Writing and directing duo Bridget Savage Cole and Danielle Krudy’s low budget indie Blow the Man Down might be an incongruous blend of Coen brothers humour and Tarantino-esque spite but deep within the rotten core that makes up this black comedy crime caper is an utterly relatable question. Do we do bad things for the right reasons or are we doing those things because deep down, we are morally compromised already? Blow The Man Down might not be family-friendly but it is the twisted families and bankrupt communities that make this urban legend work.
Following the Connolly sisters, Mary Beth (Morgan Saylor) and Priscilla (Sophie Lowe) after the death of their mother. While their small community of Easter Cove, Maine, grieves as well, they find themselves with only one another to protect each other. When Mary Beth does something that makes waves in their quiet little town, they find that the secrets of a small town are more than enough to drown them if they don’t look after each other.
Right from the start, Cole and Krudy’s story feels spiteful, a bubbling pot of unspoken rage, be it the Connolly’s anger at their mother for dying, Mary Beth’s resentment of Priscilla for being reasonably well adjusted or the constant sparring of a quartet of gossiping old women. Here words are more dangerous than violence, although there is enough of that to go around too. The more people talk, the more secrets spew out and this is where this fable entertains itself by going in some daring directions.
While the comedy thrives on the panicked reactions of two young women trying to break bad despite having no idea how to or any intentions beyond digging themselves out of a dark hole, it is the notion of history repeating itself that provides most of the morbid, pathological laughter. These women, from Priscilla to local inn owner Enid (Margo Martindale) are all struggling with their own actions and part of the fun is watching them play against their nature or the parts they have been typecast into.
June Squibb, for whom most will remember from Alexander Payne’s Nebraska, here fits the role of the quiet, sturdy treasurer, the one who knows where all the bodies are buried but for whom loyalty is more important. It is an abrupt turn from the usual nice old ladies she is pigeonholed into and for a limited presence, it provides quite a punch and one with a stinging satirical bite. Blow The Man Down carries with it a collection of impressive performances with the likes of Lowe and Saylor proving excellent leads but Martindale steals the show and provides much of the films resentful and strangely penitent heart.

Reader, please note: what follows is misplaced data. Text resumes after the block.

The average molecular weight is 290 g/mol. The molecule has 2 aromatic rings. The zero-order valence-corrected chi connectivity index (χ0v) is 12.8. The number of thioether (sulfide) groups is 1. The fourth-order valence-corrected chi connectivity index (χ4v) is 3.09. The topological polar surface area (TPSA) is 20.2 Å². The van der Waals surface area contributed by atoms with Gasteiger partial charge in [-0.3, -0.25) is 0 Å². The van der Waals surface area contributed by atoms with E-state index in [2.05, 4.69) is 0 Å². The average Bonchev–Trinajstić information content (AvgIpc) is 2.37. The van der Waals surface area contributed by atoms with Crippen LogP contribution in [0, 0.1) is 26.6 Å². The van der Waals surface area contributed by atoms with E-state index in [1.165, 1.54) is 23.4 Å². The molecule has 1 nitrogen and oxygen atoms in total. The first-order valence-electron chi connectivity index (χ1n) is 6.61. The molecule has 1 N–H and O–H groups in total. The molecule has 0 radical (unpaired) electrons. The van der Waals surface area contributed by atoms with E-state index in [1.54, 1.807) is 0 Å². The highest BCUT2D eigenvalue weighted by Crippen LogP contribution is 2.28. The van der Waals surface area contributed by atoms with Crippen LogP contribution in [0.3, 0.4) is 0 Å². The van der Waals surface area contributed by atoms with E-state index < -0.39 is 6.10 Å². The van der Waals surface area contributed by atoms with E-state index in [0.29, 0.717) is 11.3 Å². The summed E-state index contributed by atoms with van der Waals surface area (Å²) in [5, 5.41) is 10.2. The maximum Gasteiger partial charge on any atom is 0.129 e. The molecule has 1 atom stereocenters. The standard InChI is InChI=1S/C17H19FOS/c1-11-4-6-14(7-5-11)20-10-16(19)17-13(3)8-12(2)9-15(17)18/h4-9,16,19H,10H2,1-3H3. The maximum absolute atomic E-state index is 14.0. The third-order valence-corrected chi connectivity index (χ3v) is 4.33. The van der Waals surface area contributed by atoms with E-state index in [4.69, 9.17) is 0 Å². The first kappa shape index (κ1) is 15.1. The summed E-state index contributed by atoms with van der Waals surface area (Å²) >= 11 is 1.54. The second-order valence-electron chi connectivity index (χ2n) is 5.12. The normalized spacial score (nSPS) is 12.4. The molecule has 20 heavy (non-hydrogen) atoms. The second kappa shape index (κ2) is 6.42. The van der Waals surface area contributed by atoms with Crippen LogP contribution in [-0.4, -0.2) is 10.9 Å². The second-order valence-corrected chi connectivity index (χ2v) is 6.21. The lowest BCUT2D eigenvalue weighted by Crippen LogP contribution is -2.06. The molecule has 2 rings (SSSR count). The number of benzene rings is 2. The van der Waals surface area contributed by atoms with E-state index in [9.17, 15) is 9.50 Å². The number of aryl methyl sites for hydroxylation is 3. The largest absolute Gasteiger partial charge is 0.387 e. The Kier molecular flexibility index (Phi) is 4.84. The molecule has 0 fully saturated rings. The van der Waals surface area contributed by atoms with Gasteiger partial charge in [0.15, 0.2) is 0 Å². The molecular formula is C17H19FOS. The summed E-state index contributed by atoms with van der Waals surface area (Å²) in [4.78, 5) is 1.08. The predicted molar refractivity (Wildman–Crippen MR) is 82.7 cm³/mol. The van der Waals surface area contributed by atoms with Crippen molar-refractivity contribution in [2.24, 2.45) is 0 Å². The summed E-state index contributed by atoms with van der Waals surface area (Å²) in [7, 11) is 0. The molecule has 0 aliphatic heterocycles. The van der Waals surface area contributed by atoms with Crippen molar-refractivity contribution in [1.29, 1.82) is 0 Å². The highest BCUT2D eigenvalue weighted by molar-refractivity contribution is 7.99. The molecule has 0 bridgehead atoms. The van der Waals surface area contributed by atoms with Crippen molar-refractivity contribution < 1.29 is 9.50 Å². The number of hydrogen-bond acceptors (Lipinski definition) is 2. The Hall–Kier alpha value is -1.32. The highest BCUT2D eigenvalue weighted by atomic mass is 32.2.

The predominantly female cast manages to make a story about manipulation not only amusing but degrading, with some manipulations playing as entertaining twists, the kind of comic hijinks that feel amusing from the outside looking in. However, upon second glance, these choices seem like choices made by women trying to protect a community at risk because of the whims of men. What makes it all the more tragic is the men who do appear, the gentile rookie police officer Brennan (Will Brittain) and his ‘wise’ partner Coletti (Skipp Sudduth) are about as comforting and protective as a bed made of nails. The history and secrets that permeate this small town, although orchestrated by women seem entirely dependent on the uselessness of men. The humour of the film wraps itself around the idea of their absence or overwhelming mediocrity. Much like a fart in the cool New England wind, their presence is gone moments after they arrive.
In this community of fractured sisterhood, there are no saints or sinners, there’s just no time for it. Everyone is trying to survive, either to get somewhere better or just because it is what they have been doing all their lives. When the Connolly’s find themselves embroiled in the seedy underbelly of small-town living, they learn this the hard, yet deeply facetious way and it’s a privilege to watch.